The Case for a Primary Challenge Against Obama

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Presidents will continue to break their promises so long as they're assured of their party's nomination come re-election time

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Ask a typical tea partier when his discontent with the political establishment began. Often as not he'll point to the Bush Administration. The list of grievances is long: the profligate spending, the new entitlement for prescription drugs, the Harriet Miers nomination, the Troubled Asset Relief Program. Most tea partiers now think compassionate conservatism itself was ill-conceived.

So where were all the protest rallies back when Bush was president? It's a question tea party critics love to ask. The implication is that the protest movement is motivated by partisanship and antagonism to Obama more than principle. In fact, discontent on the right during the Bush years was genuine. Tongues were held for reasons including these: a desire to support the president in the war on terror, misguided partisan loyalty, a conservative movement that acted as unprincipled apologists and attack dog enforcers for the president, and perhaps more than anything else, a dearth of options. Circa 2003, when Medicare Part D was enacted, a primary challenge against Bush was unthinkable. What was an upset conservative to do, vote for John Kerry?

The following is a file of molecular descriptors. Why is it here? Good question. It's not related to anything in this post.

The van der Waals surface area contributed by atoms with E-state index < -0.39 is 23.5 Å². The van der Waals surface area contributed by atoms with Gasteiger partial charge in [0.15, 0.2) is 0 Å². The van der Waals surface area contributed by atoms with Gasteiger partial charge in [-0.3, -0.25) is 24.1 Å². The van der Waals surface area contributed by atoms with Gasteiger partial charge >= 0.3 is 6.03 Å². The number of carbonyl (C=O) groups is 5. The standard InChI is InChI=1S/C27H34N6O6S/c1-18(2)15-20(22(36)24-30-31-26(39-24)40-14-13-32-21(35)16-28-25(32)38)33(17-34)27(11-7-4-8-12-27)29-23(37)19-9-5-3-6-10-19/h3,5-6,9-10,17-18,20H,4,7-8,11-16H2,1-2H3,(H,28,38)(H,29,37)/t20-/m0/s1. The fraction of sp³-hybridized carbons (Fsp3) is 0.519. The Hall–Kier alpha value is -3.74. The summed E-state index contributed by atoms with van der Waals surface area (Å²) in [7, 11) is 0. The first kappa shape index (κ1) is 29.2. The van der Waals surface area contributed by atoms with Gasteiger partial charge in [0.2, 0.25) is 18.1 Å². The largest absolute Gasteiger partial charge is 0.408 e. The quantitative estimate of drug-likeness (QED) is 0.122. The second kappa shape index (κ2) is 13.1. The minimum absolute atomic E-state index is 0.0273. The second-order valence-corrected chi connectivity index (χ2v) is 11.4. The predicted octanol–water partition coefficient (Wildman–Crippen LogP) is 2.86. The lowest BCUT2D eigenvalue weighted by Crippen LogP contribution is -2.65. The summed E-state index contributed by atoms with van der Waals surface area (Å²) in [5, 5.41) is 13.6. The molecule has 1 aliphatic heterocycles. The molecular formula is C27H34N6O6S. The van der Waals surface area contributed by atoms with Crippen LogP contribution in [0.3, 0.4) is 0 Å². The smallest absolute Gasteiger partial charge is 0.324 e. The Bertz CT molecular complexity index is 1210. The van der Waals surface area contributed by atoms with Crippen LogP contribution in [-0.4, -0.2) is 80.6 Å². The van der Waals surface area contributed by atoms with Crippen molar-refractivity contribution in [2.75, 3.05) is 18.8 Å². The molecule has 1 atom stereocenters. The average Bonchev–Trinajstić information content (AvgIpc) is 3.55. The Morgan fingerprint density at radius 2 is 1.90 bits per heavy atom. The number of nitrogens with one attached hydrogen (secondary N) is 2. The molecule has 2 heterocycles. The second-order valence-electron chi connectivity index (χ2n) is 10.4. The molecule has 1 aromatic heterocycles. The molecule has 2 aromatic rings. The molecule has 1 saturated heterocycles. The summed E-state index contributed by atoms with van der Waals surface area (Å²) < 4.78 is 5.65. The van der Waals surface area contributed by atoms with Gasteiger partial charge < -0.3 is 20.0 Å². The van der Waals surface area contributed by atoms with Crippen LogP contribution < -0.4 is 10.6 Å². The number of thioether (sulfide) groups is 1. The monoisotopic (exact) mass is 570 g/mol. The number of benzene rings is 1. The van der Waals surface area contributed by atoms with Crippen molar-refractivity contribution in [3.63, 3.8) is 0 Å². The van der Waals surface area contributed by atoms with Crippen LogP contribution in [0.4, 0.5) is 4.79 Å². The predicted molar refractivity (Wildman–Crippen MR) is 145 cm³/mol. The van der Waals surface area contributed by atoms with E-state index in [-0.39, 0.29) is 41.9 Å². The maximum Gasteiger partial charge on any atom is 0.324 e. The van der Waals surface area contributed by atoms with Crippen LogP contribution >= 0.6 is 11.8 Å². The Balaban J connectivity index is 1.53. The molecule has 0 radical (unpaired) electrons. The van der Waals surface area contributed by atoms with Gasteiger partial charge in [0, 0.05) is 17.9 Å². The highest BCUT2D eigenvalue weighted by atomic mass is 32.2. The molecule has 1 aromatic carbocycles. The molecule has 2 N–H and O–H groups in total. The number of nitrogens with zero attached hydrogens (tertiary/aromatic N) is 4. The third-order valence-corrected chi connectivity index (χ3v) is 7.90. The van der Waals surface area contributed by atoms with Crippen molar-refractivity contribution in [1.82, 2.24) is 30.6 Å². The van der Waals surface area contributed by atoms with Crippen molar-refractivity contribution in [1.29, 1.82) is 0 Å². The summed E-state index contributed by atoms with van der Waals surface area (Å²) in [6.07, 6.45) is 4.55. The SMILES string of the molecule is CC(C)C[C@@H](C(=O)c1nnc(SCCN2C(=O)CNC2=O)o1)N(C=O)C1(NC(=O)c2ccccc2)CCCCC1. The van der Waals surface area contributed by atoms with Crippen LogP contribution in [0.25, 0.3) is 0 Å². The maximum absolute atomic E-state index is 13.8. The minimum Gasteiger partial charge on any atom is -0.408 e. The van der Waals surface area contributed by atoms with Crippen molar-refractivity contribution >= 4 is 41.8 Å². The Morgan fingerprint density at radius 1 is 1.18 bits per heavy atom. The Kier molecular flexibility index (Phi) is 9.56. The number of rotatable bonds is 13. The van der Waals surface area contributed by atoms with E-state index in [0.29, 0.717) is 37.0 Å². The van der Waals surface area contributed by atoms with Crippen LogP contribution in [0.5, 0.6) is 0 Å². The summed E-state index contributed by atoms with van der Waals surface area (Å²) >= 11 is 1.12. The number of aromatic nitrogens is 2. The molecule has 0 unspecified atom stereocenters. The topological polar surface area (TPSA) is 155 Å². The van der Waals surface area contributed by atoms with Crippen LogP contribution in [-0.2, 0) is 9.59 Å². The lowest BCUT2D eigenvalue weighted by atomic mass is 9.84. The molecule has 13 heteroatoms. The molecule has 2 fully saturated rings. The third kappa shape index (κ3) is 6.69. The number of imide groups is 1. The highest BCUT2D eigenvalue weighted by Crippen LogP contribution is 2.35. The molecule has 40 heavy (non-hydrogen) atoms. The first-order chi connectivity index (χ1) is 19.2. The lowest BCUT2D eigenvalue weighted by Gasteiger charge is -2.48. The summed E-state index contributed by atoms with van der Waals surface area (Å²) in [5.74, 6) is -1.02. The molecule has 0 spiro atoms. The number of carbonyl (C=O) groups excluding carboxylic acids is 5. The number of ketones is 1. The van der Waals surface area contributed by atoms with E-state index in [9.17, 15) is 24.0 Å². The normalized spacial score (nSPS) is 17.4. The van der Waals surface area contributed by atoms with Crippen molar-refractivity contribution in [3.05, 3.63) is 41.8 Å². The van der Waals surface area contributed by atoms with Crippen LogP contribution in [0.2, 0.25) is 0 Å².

By their lights, he'd have been worse.

Liberals should understand that predicament. It's exactly the one in which they now find themselves. President Obama won't face a serious primary challenge prior to Election 2012, but that isn't because he has governed as the left would've wanted. He is trying to keep American troops in Iraq beyond his own withdrawal deadline. His executive power claims are every bit as bad, and sometimes more extreme, than the excesses the left blasted when Bush was responsible for them. The prison at Guantanamo Bay remains open. Warantless surveillance on innocent Americans continues. Whistleblowers are in greater legal jeopardy than they were. The economy is terrible. Health-care reform was more corporatist than progressives would've preferred. We're now waging an illegal war in Libya that'll cost over a billion dollars, even as we prepare deep cuts to social welfare programs. Despite promises to the contrary, the FBI is still raiding medical marijuana dispensaries in jurisdictions where they're legal under state law. Promised advances in government transparency haven't materialized.

The left would be justified in lashing out, given the Grand-Canyon-sized chasm that separates the rhetoric of candidate Obama from the behavior of President Obama. By and large, however, they've kept quiet about the abuses and unlawful behavior of the man who occupies the White House, with a few notable exceptions, compared to their volume and passion during his predecessor's tenure. That's partly because they've focused their attacks on the tea party, and politicians like Sarah Palin and Michele Bachmann. The truth of the matter is that even if a conservative like Indiana Gov. Mitch Daniels, the soft spoken advocate of a truce on social issues, won the nomination, the vast majority of liberals would support President Obama's reelection anyway.

It is their feeling that they've got nowhere else to go.